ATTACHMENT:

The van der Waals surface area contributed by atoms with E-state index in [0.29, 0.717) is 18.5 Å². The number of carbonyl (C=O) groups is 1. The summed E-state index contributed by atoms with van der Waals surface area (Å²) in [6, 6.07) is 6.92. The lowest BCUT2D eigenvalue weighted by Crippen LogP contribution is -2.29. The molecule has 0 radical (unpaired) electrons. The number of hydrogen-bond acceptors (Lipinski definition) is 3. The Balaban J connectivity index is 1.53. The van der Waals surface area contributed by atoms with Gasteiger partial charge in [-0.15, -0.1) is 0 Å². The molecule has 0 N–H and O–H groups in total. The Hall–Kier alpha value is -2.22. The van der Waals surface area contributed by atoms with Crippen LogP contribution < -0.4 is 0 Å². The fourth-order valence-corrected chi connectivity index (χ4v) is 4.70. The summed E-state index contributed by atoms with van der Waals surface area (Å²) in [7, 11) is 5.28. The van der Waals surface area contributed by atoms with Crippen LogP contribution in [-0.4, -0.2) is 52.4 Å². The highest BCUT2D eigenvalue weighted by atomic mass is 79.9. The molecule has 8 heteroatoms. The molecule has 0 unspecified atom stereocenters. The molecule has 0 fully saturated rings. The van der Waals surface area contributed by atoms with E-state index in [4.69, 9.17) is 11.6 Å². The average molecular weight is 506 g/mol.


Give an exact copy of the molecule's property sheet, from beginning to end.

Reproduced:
The van der Waals surface area contributed by atoms with E-state index in [0.29, 0.717) is 18.5 Å². The number of carbonyl (C=O) groups is 1. The summed E-state index contributed by atoms with van der Waals surface area (Å²) in [6, 6.07) is 6.92. The lowest BCUT2D eigenvalue weighted by Crippen LogP contribution is -2.29. The molecule has 0 radical (unpaired) electrons. The number of hydrogen-bond acceptors (Lipinski definition) is 3. The Balaban J connectivity index is 1.53. The van der Waals surface area contributed by atoms with Gasteiger partial charge in [-0.15, -0.1) is 0 Å². The molecule has 0 N–H and O–H groups in total. The Hall–Kier alpha value is -2.22. The van der Waals surface area contributed by atoms with Crippen LogP contribution < -0.4 is 0 Å². The fourth-order valence-corrected chi connectivity index (χ4v) is 4.70. The summed E-state index contributed by atoms with van der Waals surface area (Å²) in [7, 11) is 5.28. The van der Waals surface area contributed by atoms with Crippen LogP contribution in [-0.4, -0.2) is 52.4 Å². The highest BCUT2D eigenvalue weighted by atomic mass is 79.9. The molecule has 8 heteroatoms. The molecule has 0 unspecified atom stereocenters. The molecule has 0 fully saturated rings. The van der Waals surface area contributed by atoms with E-state index in [4.69, 9.17) is 11.6 Å². The average molecular weight is 506 g/mol.